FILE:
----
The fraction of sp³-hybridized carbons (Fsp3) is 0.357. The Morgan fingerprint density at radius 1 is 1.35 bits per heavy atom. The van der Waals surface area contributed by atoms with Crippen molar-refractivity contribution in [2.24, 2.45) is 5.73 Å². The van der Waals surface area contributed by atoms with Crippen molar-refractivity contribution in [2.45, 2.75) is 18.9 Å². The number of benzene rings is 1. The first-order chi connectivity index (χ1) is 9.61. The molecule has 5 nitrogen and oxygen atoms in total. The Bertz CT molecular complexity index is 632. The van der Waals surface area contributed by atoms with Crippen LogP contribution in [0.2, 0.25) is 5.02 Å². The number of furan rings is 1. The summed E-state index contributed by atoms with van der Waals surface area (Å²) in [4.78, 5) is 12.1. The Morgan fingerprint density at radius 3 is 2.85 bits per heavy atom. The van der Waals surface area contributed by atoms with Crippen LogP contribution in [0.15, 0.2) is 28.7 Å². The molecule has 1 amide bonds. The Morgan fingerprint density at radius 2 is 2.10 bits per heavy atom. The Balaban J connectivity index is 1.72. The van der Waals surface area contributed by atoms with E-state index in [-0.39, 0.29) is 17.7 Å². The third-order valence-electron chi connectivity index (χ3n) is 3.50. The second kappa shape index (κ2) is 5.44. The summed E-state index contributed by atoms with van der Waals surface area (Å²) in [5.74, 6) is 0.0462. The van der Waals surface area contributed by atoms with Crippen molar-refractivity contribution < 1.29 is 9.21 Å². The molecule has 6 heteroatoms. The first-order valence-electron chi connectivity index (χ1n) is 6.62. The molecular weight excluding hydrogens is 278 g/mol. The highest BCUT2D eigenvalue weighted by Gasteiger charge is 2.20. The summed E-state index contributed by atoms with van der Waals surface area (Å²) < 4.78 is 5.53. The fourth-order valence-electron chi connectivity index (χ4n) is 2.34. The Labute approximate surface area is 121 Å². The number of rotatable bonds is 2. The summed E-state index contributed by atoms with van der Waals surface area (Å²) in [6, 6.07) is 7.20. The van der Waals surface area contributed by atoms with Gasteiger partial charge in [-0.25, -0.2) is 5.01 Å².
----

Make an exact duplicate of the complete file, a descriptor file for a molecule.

The fraction of sp³-hybridized carbons (Fsp3) is 0.357. The Morgan fingerprint density at radius 1 is 1.35 bits per heavy atom. The van der Waals surface area contributed by atoms with Crippen molar-refractivity contribution in [2.24, 2.45) is 5.73 Å². The van der Waals surface area contributed by atoms with Crippen molar-refractivity contribution in [2.45, 2.75) is 18.9 Å². The number of benzene rings is 1. The first-order chi connectivity index (χ1) is 9.61. The molecule has 5 nitrogen and oxygen atoms in total. The Bertz CT molecular complexity index is 632. The van der Waals surface area contributed by atoms with Crippen LogP contribution in [0.2, 0.25) is 5.02 Å². The number of furan rings is 1. The summed E-state index contributed by atoms with van der Waals surface area (Å²) in [4.78, 5) is 12.1. The Morgan fingerprint density at radius 3 is 2.85 bits per heavy atom. The van der Waals surface area contributed by atoms with Crippen LogP contribution in [0.15, 0.2) is 28.7 Å². The molecule has 1 amide bonds. The Morgan fingerprint density at radius 2 is 2.10 bits per heavy atom. The Balaban J connectivity index is 1.72. The van der Waals surface area contributed by atoms with E-state index in [-0.39, 0.29) is 17.7 Å². The third-order valence-electron chi connectivity index (χ3n) is 3.50. The second kappa shape index (κ2) is 5.44. The summed E-state index contributed by atoms with van der Waals surface area (Å²) in [5.74, 6) is 0.0462. The van der Waals surface area contributed by atoms with Crippen molar-refractivity contribution < 1.29 is 9.21 Å². The molecule has 6 heteroatoms. The first-order valence-electron chi connectivity index (χ1n) is 6.62. The molecular weight excluding hydrogens is 278 g/mol. The highest BCUT2D eigenvalue weighted by Gasteiger charge is 2.20. The summed E-state index contributed by atoms with van der Waals surface area (Å²) < 4.78 is 5.53. The fourth-order valence-electron chi connectivity index (χ4n) is 2.34. The Labute approximate surface area is 121 Å². The number of rotatable bonds is 2. The summed E-state index contributed by atoms with van der Waals surface area (Å²) in [6, 6.07) is 7.20. The van der Waals surface area contributed by atoms with Gasteiger partial charge in [-0.25, -0.2) is 5.01 Å².